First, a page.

For Release: Tuesday, June 18, 2013
DEC Launches One-Stop Website for Information on Post-Sandy Coastal Reconstruction
Offers Information for Property Owners and Contractors on Permits and Guidelines for Post-storm Construction in Coastal Areas
To help property owners in coastal areas affected by Storm Sandy to continue recovery efforts and rebuild safely within environmental guidelines, the state Department of Environmental Conservation (DEC) launched a one-stop website with guidance on how to move forward with post-storm reconstruction in coastal areas, DEC Commissioner Joe Martens announced today.
"Governor Cuomo is committed to helping New Yorkers rebuild and recover after the devastation caused by Sandy," said Commissioner Martens. "Construction on or near the coast must follow certain guidelines to be safe and sustainable to make these structures more resilient in future storms. Because DEC wants it be easy as possible to stabilize, repair and rebuild on New York State coastlines we issued a general permit last year for certain activities. We have supplemented that information with further guidance so contractors, local officials and property owners have a convenient resource to consult prior to work getting underway. DEC staff is also happy to provide assistance."
In addition to providing essential permitting and post-storm reconstruction guidelines, the post-storm coastal reconstruction page lists the name, phone number and E-mail address of DEC Regional Permit Administrators who can answer questions about specific permits and projects.
The new web page, on-line now, includes information and links on the following subjects:
Permit Information Available: The website provides information on the various permits that may be needed prior to construction in coastal areas:
- General Permit: Provides information on what work can begin immediately in coastal areas under General Permits issued after Hurricane Sandy. These permits will expire October 31, 2013.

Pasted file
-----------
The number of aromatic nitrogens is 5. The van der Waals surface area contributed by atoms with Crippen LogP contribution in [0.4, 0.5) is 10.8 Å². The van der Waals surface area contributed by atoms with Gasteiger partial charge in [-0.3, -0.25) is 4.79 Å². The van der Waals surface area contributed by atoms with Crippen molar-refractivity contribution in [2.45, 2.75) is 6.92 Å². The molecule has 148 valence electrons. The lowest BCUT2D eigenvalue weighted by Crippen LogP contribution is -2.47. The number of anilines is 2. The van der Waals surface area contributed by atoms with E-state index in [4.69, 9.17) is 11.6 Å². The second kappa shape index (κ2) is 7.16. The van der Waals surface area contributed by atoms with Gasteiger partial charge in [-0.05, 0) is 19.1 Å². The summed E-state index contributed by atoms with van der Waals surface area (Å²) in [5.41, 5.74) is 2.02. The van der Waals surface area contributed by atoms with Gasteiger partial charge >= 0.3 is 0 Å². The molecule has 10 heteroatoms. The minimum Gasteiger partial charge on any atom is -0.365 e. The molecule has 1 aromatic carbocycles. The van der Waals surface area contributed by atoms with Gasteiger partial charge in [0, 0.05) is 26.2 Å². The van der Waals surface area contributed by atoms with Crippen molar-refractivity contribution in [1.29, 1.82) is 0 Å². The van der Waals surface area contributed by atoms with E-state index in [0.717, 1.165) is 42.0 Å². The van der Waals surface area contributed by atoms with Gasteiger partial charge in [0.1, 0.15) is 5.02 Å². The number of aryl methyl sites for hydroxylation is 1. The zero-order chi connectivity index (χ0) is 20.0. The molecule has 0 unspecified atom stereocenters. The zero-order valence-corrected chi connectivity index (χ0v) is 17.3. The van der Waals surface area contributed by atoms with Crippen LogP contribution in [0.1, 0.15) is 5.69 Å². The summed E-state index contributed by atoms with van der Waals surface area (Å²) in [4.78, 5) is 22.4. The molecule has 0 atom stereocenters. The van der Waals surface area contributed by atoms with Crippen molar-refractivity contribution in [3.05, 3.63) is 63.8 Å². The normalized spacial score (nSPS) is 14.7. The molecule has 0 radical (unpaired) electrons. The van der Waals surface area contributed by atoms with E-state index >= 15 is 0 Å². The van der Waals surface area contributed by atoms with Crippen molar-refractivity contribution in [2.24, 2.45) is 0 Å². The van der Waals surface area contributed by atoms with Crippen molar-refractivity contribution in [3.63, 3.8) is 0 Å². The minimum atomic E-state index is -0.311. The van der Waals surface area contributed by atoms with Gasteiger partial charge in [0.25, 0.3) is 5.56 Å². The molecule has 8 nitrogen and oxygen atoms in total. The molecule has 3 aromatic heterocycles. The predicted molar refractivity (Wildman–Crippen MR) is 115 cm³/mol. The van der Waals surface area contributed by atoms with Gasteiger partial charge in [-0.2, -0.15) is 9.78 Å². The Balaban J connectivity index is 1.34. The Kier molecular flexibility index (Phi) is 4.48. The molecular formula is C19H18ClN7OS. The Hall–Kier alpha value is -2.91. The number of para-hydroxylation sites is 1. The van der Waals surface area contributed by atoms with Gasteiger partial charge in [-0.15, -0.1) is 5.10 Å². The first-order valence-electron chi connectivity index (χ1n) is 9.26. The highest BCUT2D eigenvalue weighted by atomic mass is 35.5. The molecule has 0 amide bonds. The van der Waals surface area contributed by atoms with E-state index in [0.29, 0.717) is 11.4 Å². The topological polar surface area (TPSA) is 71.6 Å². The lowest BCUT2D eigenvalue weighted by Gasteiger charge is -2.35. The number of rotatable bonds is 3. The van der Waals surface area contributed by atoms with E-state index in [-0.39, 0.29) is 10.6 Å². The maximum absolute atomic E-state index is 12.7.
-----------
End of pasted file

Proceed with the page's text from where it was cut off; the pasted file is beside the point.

- Coastal Erosion Control Permit: Provides information on the regulated activities and permits required to undertake work within coastal erosion hazard areas.
- Tidal Wetlands Permit: describes what tidal wetlands are, where they occur, their benefits and the permit program that protects them. Links at the bottom of the page provide information to help determine what type(s) of permits are needed.
- Freshwater Wetlands Permit: describes what freshwater wetlands are, and provides links to answers to common permitting questions. The Freshwater Wetlands Program page has information about the benefits of freshwater wetlands, wetlands mapping, and links to related information at the bottom of the page.
- Protection of Waters Permit: Provides information about the effect of human activities in and around water bodies and what activities are permitted. Links at the bottom of the page provide information about applying for a Part 608 permit and useful techniques for working in and around water bodies and shorelines.
Design Guidance Available: The website also features guidance on best practices for construction in coastal areas:
- Coastal Erosion Control Design: Provides design and construction guidance including how to reduce the impact of construction on fish and wildlife habitats and other considerations. Covered structures and activities include, bulkheads, seawalls, revetments, dunes, homes, accessory structures and debris and sediment removal.
- Protection Against Wave-based Erosion and Protection Against Upland Erosion: Provides information and design advice about erosion protection structures, along with sustainable methods to reduce shoreline erosion.
- Post-Flood Stream Reconstruction - Guidelines and Best Practices: Provides information about construction in and around streams after a major flood event. The practices and techniques discussed here provide sustainable results when used to repair and stabilize streams and structures near them.
- Coastal Management: Provides an overview of the need for coastal erosion management and some of the causes of erosion and other issues that relate to human activities in the coastal zones.
- Floodplain Management: Provides general information about floodplain management including the National Flood Insurance Program and floodplain mapping.
- Floodplain Management Requirements After a Flood: Provides information and guidance about rebuilding substantially damaged structures in a flood plain and flood insurance. It gives contact information for DEC Central Office and regional floodplain management coordinators.
For specific questions about permits and specific projects, contact the DEC Regional Permit Administrator in the affected area:
Region 1 (Long Island): Roger Evans, Regional Permit Administrator, 631-444-0365
Region 2 (New York City): John Cryan, Regional Permit Administrator, 718-482-4997
Region 3 (Lower Hudson River valley): Daniel Whitehead, Regional Permit Administrator, 845-256-3054